Before ground lighting can be used to allow Test cricket to benefit by extending the hours of play, changes will need to be made to lighting at New Zealand grounds.

That's New Zealand captain Stephen Fleming's view after yet another day was abandoned early today in the National Bank Test Series due to poor light, even while ground lights were turned on.

With this series against England having been played so late in the summer, and a chill wind in Auckland today was enough to make anyone realise that winter is just around the corner, several days during the last two Tests, especially, have been lost to bad light.

Fleming said that before New Zealand could benefit, specific lighting for cricket was required.

Because of the multi-purpose nature of New Zealand's grounds, rugby was the main focus for lighting and while it was possible to get away with sub-standard lighting for One-Day Internationals it was not suitable for Tests.

"I think it has to be a definite light for the middle of the ground and that can often be expensive, especially in New Zealand, so that has to be worked on, and also the colour of the ball," he said.

The light today, even with the lights on, had been marginal, and it was an unnatural light, Fleming said.

"It's a position that is out of our hands," Fleming said of the choice to leave the field of play.

"If you are in a position where you get offered the light, you are going to take it," he said.

While promotion of the game was a good thing, all teams had to share in the desire to play or the teams that did would be at a disadvantage, he said.

Fleming said it was similar to the hold-ups to play caused when specific areas of the ground were damp and those teams usually in the field were reluctant starters.

He acknowledged that as the game changed each team was going to have different views, depending on the state of the game.

But at the same time teams needed to remember they were in the entertainment business.

"We've got to be a little bit careful we don't get too precious about the areas that are going to cause concern," he said as a general statement and not with today's game in mind.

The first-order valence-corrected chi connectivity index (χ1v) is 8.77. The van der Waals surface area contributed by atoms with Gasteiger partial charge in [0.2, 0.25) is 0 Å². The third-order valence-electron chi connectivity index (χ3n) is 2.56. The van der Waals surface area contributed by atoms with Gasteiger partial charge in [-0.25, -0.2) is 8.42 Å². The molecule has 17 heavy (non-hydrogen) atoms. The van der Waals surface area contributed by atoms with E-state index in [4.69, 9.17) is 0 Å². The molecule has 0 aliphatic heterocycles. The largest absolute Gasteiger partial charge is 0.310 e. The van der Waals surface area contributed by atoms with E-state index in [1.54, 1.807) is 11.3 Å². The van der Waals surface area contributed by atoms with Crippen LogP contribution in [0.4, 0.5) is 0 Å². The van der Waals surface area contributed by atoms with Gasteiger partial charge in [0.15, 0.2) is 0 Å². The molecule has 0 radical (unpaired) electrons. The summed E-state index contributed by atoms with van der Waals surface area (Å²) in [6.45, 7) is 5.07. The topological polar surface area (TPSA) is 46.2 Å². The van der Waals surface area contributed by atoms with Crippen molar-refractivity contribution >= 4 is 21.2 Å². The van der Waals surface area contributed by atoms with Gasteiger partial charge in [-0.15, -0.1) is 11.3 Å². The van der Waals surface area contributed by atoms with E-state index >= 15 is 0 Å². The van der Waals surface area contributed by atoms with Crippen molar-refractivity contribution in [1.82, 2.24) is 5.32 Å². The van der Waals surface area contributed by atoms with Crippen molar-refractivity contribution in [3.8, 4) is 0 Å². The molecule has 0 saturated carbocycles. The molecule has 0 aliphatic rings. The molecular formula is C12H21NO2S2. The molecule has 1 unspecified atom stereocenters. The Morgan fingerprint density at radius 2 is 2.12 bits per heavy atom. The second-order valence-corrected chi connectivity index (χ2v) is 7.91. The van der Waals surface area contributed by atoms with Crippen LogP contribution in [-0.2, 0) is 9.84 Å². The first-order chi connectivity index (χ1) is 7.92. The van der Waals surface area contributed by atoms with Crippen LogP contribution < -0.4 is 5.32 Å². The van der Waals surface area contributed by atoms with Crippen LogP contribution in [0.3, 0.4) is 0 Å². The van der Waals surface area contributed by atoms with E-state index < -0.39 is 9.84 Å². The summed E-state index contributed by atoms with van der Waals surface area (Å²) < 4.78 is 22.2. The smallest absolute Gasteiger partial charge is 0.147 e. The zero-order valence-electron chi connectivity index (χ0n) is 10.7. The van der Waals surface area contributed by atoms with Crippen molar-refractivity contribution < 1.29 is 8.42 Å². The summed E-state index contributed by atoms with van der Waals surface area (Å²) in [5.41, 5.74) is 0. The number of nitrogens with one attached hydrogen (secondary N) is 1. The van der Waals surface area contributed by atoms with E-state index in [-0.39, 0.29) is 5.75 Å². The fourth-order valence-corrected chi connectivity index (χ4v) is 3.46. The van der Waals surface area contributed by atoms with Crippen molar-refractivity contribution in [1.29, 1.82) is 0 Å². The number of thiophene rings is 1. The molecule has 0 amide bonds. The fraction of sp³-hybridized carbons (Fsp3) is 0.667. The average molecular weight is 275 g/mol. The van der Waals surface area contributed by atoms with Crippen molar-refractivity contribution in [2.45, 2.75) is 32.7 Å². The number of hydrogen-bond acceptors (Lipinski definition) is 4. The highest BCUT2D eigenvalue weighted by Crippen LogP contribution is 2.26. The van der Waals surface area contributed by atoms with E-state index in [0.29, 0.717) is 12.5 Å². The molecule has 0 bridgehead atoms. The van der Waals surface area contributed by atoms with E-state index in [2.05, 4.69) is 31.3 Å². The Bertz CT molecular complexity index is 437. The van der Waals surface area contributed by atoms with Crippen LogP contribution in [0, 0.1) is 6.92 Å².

"I think what you have to look at is how much play there is in a certain area.

If it is by the wicket and in general play then there's obviously concern, but if it's towards the outskirts then there's got to be less concern because the ball is probably there less than one per cent of the game.

"Work out what area is dangerous, or what area is not fit, and how much of an influence that is going to have on the game," he said.

But he was also conscious that if he came out and said "we should play anyway" and someone got injured then he would be left with egg on his face.

On a personal note, Fleming, who turned 29 today, moved to 99 catches in Test cricket, already the most by a New Zealander.

However, it is still obvious that the drop of Nasser Hussain in the first Test which allowed the England captain to go on and score a series-defining century, still rankled. It was one miss of about six he can recall missing, including three key ones.

"I can number the ones I have dropped because they are important to me," he said.

When he takes his 100th he will be the 18th player to achieve the feat and will be in select company.

Those ahead of him are: Mark Waugh 173, Mark Taylor 157, Allan Border 156, Greg Chappell and Viv Richards 122, Ian Botham and Colin Cowdrey 120, Walter Hammond and Bob Simpson 110, Gary Sobers 109, Sunil Gavaskar 108, Brian Lara 107, Carl Hooper 106, Mohammad Azharuddin and Ian Chappell 105, Graham Gooch 103, Steve Waugh 102.